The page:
Social Media Is Fueling Enthusiasm for New Weight Loss Drugs. Are Regulators Watching?
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Suzette Zuena is her own best advertisement for weight loss.
Zuena, the “founder/visionary” of LH Spa & Rejuvenation in Livingston and Madison, New Jersey, has dropped 30 pounds. Her husband has lost 42 pounds.
“We go out a lot,” Zuena said of the pair’s social routine. “People saw us basically shrinking.” They would ask how the couple did it. Her response: Point people to her spa and a relatively new type of medication — GLP-1 agonists, a class of drug that’s become a weight loss phenomenon.
But she’s not just spreading her message in person. She’s also doing it on Instagram. And she’s not alone. A chorus of voices is singing these drugs’ praises. Last summer, investment bank Morgan Stanley found mentions of one of these drugs on TikTok had tripled. People are streaming into doctors’ office to inquire about what they’ve heard are miracle drugs.
What these patients have heard, doctors said, is nonstop hype, even misinformation, from social media influencers. “I’ll catch people asking for the skinny pen, the weight loss shot, or Ozempic,” said Priya Jaisinghani, an endocrinologist and clinical assistant professor at New York University’s Grossman School of Medicine.
Competition to claim a market that could be worth $100 billion a year for drugmakers alone has triggered a wave of advertising that has provoked the concern of regulators and doctors worldwide. But their tools for curbing the ads that go too far are limited — especially when it comes to social media. Regulatory systems are most interested in pharma’s claims, not necessarily those of doctors or their enthused patients.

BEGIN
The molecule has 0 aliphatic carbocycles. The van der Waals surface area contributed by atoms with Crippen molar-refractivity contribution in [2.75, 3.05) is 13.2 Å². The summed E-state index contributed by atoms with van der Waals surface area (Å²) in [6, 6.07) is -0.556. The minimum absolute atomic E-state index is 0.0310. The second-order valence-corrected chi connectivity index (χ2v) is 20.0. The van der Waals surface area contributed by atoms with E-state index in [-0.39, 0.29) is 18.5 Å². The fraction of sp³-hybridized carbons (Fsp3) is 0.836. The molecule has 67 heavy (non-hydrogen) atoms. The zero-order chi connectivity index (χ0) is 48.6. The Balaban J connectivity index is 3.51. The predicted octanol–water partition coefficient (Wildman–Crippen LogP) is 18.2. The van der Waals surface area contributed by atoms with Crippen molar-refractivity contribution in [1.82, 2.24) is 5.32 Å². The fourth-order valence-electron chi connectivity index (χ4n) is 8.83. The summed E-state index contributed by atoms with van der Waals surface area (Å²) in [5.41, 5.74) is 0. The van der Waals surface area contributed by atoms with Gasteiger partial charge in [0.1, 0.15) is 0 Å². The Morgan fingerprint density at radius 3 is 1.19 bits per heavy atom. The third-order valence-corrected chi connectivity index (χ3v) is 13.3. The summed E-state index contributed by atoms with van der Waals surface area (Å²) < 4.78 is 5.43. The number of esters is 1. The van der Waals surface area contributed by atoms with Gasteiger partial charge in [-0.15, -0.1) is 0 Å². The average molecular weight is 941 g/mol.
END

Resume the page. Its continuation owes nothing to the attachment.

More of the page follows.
Few drugs of this type are approved by the FDA for weight loss — they include Novo Nordisk’s Wegovy. But after shortages made that treatment harder to get, patients turned to other pharmaceuticals — like Novo Nordisk’s Ozempic and Eli Lilly’s Mounjaro — that are approved only for Type 2 diabetes. Those are often used off-label — though you wouldn’t hear that from many of their online boosters.
The drugs have shown promising clinical results, Jaisinghani and her peers emphasize. Patients can lose as much as 15% of their body weight. Novo Nordisk is sponsoring research to examine whether Wegovy causes reductions in the rate of heart attacks for patients with obesity.
The medications, though, come at a high price. Wegovy runs patients paying cash at least $1,305 a month in the Washington, D.C., area, according to a GoodRx search in late March. Insurers only sometimes cover the cost. And patients typically regain much of their lost weight after they stop taking it.